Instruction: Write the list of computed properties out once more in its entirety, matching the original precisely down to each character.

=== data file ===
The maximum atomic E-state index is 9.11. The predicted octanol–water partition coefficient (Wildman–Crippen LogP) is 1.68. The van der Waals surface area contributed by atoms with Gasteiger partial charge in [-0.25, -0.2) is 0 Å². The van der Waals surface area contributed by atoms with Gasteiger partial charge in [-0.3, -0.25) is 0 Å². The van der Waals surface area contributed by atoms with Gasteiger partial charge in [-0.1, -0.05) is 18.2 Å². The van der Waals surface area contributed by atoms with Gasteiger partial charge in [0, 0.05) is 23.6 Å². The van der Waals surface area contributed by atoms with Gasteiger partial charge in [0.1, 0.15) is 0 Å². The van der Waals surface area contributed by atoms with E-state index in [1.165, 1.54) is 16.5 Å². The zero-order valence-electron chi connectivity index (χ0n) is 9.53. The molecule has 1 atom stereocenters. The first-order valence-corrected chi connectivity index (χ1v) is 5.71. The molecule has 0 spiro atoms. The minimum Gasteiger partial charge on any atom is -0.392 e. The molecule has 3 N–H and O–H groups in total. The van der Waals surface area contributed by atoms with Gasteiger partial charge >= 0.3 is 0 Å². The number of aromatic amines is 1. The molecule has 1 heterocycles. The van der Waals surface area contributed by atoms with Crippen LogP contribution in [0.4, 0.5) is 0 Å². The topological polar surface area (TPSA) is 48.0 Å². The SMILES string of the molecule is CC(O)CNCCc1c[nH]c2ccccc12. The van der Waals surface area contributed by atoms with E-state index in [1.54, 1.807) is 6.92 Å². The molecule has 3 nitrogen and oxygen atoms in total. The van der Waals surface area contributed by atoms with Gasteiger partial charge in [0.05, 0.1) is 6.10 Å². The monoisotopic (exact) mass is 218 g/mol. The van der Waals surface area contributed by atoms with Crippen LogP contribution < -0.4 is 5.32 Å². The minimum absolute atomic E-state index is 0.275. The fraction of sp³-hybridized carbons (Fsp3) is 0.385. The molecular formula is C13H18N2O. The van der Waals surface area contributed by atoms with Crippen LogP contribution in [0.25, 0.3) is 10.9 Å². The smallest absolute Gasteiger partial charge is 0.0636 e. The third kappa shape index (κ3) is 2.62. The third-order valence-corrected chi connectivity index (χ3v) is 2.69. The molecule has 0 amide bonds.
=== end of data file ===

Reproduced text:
The maximum atomic E-state index is 9.11. The predicted octanol–water partition coefficient (Wildman–Crippen LogP) is 1.68. The van der Waals surface area contributed by atoms with Gasteiger partial charge in [-0.25, -0.2) is 0 Å². The van der Waals surface area contributed by atoms with Gasteiger partial charge in [-0.3, -0.25) is 0 Å². The van der Waals surface area contributed by atoms with Gasteiger partial charge in [-0.1, -0.05) is 18.2 Å². The van der Waals surface area contributed by atoms with Gasteiger partial charge in [0, 0.05) is 23.6 Å². The van der Waals surface area contributed by atoms with Gasteiger partial charge in [0.1, 0.15) is 0 Å². The van der Waals surface area contributed by atoms with E-state index in [1.165, 1.54) is 16.5 Å². The zero-order valence-electron chi connectivity index (χ0n) is 9.53. The molecule has 1 atom stereocenters. The first-order valence-corrected chi connectivity index (χ1v) is 5.71. The molecule has 0 spiro atoms. The minimum Gasteiger partial charge on any atom is -0.392 e. The molecule has 3 N–H and O–H groups in total. The van der Waals surface area contributed by atoms with Gasteiger partial charge >= 0.3 is 0 Å². The number of aromatic amines is 1. The molecule has 1 heterocycles. The van der Waals surface area contributed by atoms with Crippen LogP contribution in [0.4, 0.5) is 0 Å². The topological polar surface area (TPSA) is 48.0 Å². The SMILES string of the molecule is CC(O)CNCCc1c[nH]c2ccccc12. The van der Waals surface area contributed by atoms with E-state index in [1.54, 1.807) is 6.92 Å². The molecule has 3 nitrogen and oxygen atoms in total. The van der Waals surface area contributed by atoms with Gasteiger partial charge in [0.05, 0.1) is 6.10 Å². The monoisotopic (exact) mass is 218 g/mol. The van der Waals surface area contributed by atoms with Crippen LogP contribution < -0.4 is 5.32 Å². The minimum absolute atomic E-state index is 0.275. The fraction of sp³-hybridized carbons (Fsp3) is 0.385. The molecular formula is C13H18N2O. The van der Waals surface area contributed by atoms with Crippen LogP contribution in [0.25, 0.3) is 10.9 Å². The smallest absolute Gasteiger partial charge is 0.0636 e. The third kappa shape index (κ3) is 2.62. The third-order valence-corrected chi connectivity index (χ3v) is 2.69. The molecule has 0 amide bonds.